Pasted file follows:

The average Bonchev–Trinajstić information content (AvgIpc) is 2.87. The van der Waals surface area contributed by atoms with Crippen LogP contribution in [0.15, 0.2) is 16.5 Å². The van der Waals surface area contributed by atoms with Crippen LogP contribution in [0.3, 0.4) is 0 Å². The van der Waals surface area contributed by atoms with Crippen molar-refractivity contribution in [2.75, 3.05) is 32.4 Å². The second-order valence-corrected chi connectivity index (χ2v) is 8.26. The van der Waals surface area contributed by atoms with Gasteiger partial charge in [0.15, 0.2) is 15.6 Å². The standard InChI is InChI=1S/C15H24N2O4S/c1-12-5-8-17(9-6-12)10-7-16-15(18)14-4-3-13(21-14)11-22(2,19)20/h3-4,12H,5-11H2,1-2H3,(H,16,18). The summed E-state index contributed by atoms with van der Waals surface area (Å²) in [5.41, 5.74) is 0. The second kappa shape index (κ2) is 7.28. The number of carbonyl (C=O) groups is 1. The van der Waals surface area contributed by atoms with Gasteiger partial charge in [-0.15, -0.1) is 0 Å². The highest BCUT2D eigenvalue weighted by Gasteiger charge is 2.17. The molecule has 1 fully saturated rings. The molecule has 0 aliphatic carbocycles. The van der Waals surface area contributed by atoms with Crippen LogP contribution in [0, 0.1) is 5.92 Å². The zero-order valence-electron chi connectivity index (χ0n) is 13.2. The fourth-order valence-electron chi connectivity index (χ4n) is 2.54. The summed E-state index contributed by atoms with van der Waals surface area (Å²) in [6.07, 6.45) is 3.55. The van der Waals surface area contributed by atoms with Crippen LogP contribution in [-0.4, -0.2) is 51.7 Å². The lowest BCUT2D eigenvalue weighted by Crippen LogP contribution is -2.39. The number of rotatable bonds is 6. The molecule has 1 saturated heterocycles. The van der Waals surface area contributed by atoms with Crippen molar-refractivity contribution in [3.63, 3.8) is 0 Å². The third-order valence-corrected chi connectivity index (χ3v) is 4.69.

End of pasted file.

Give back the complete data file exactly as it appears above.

The average Bonchev–Trinajstić information content (AvgIpc) is 2.87. The van der Waals surface area contributed by atoms with Crippen LogP contribution in [0.15, 0.2) is 16.5 Å². The van der Waals surface area contributed by atoms with Crippen LogP contribution in [0.3, 0.4) is 0 Å². The van der Waals surface area contributed by atoms with Crippen molar-refractivity contribution in [2.75, 3.05) is 32.4 Å². The second-order valence-corrected chi connectivity index (χ2v) is 8.26. The van der Waals surface area contributed by atoms with Gasteiger partial charge in [0.15, 0.2) is 15.6 Å². The standard InChI is InChI=1S/C15H24N2O4S/c1-12-5-8-17(9-6-12)10-7-16-15(18)14-4-3-13(21-14)11-22(2,19)20/h3-4,12H,5-11H2,1-2H3,(H,16,18). The summed E-state index contributed by atoms with van der Waals surface area (Å²) in [5.41, 5.74) is 0. The second kappa shape index (κ2) is 7.28. The number of carbonyl (C=O) groups is 1. The van der Waals surface area contributed by atoms with Gasteiger partial charge in [-0.15, -0.1) is 0 Å². The highest BCUT2D eigenvalue weighted by Gasteiger charge is 2.17. The molecule has 1 fully saturated rings. The molecule has 0 aliphatic carbocycles. The van der Waals surface area contributed by atoms with Crippen LogP contribution in [0, 0.1) is 5.92 Å². The zero-order valence-electron chi connectivity index (χ0n) is 13.2. The fourth-order valence-electron chi connectivity index (χ4n) is 2.54. The summed E-state index contributed by atoms with van der Waals surface area (Å²) in [6.07, 6.45) is 3.55. The van der Waals surface area contributed by atoms with Crippen LogP contribution in [-0.4, -0.2) is 51.7 Å². The lowest BCUT2D eigenvalue weighted by Crippen LogP contribution is -2.39. The number of rotatable bonds is 6. The molecule has 1 saturated heterocycles. The van der Waals surface area contributed by atoms with Crippen molar-refractivity contribution in [3.63, 3.8) is 0 Å². The third-order valence-corrected chi connectivity index (χ3v) is 4.69.